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Review #030: The Shapeshifting Detective (Nintendo Switch)

Reviewed By: John B.

Developed By: D’Avekki Studios Published By: Wales Interactive, LTD Category: Adventure, Other Release Date: 11.6.18



Download The Shapeshifting Detective from the Nintendo eShop here.


D’Avekki Studios and Wales Interactive bring us The Shapeshifting Detective, the follow-up to their critically acclaimed FMV adventure The Infectious Madness of Doctor Dekker. I’m a big fan of narrative mystery adventures, but my personal history with FMV games is pretty sparse. I never played Night Trap or any of the other (in?)famous entries in the genre, so this is a relatively novel experience for me. While I encountered a few hiccups here and there, I must say I rather enjoyed myself.


The Curious Case of Dorota Shaw

The Shapeshifting Detective opens with a shadowy figure assigning you to solve a mystery in the small town of August. A woman named Dorota Shaw has been murdered; strangled in her bed. You are told that you will assume the role of Sam, who has something in his past he needs erased. The local law enforcement is all too happy to have your help, so they will agree to help Sam’s case in return for his assistance. Oh, and you can shapeshift. That’s where the title comes from, you see.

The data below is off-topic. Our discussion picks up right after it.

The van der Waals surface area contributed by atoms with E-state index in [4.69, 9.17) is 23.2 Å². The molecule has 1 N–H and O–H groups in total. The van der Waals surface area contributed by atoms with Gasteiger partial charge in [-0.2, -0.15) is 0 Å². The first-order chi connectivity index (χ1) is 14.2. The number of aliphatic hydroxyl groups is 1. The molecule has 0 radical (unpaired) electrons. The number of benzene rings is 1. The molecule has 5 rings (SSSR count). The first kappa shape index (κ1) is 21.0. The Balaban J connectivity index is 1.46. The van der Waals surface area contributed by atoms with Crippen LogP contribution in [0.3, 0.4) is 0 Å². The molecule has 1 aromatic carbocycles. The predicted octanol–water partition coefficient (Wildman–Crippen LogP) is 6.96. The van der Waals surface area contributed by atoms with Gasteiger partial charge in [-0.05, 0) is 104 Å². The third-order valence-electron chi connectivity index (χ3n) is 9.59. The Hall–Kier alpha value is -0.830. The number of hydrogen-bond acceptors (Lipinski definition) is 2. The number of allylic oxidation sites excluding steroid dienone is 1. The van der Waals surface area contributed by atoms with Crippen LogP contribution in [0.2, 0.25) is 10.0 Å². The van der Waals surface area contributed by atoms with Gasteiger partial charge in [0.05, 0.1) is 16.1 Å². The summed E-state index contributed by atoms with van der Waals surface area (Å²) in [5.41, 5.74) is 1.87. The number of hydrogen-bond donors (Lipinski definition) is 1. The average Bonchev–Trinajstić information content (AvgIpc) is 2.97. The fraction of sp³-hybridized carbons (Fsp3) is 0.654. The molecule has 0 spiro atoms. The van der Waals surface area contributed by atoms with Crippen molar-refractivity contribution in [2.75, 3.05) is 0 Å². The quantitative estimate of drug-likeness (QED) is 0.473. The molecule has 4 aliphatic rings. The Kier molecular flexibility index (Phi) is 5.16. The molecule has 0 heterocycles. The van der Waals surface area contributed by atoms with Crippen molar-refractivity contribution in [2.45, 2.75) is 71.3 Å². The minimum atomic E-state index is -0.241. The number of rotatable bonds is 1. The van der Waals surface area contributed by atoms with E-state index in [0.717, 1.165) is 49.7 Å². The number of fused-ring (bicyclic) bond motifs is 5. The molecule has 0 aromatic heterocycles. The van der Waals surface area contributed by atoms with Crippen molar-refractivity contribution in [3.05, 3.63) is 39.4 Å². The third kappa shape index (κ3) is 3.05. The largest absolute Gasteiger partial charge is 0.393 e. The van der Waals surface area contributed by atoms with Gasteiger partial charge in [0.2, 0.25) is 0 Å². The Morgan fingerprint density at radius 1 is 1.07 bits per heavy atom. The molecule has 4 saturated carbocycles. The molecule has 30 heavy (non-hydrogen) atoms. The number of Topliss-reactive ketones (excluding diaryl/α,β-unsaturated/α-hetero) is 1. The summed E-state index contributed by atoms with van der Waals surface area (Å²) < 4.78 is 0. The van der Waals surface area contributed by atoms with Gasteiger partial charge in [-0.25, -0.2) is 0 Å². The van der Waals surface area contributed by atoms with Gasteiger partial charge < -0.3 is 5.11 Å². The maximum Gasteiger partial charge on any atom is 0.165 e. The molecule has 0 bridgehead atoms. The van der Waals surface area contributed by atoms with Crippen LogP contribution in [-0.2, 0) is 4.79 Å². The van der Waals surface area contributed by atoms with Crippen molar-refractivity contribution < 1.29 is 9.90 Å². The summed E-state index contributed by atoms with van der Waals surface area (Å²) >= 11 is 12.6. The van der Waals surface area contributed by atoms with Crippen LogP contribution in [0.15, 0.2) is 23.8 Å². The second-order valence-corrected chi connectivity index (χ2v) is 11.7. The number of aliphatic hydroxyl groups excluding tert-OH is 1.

Once in August, you familiarize yourself with your lodgings, a small inn run by a woman named Violet. There are three other guests at the inn as well; tarot readers Rayne, Brownwyn, and Lexie. Inspector Dupont, the local cop assigned as your liaison, has pegged the trio as his prime suspects. They did, after all, enter his office days before the murder and announce that Ms. Shaw was to be murdered any day now. They claim they saw her fate in the cards. Sam must use his shapeshifting abilities to manipulate these characters, as well as unassuming ex-boyfriends, unscrupulous photographers, and late-night radio hosts to answer the question once and for all; who killed Dorota Shaw?



Different Faces Get Different Answers

The Shapeshifting Detective plays out much like a mystery visual novel would, except replace countless hours scrolling through text with full motion video scenes. You meet characters, ask them questions, and try to catch them in a lie or piece together different sides of the story to try and get at the truth. The shapeshifting angle is a pretty clever one; you can return to your room at the hotel anytime, and choose a character to change into. Some characters have nothing to say to others, but oftentimes characters with a relationship with the person whose face you’re wearing will shed some light on things you’re not supposed to know. It makes for a complex web of lies and half-truths through which to sift.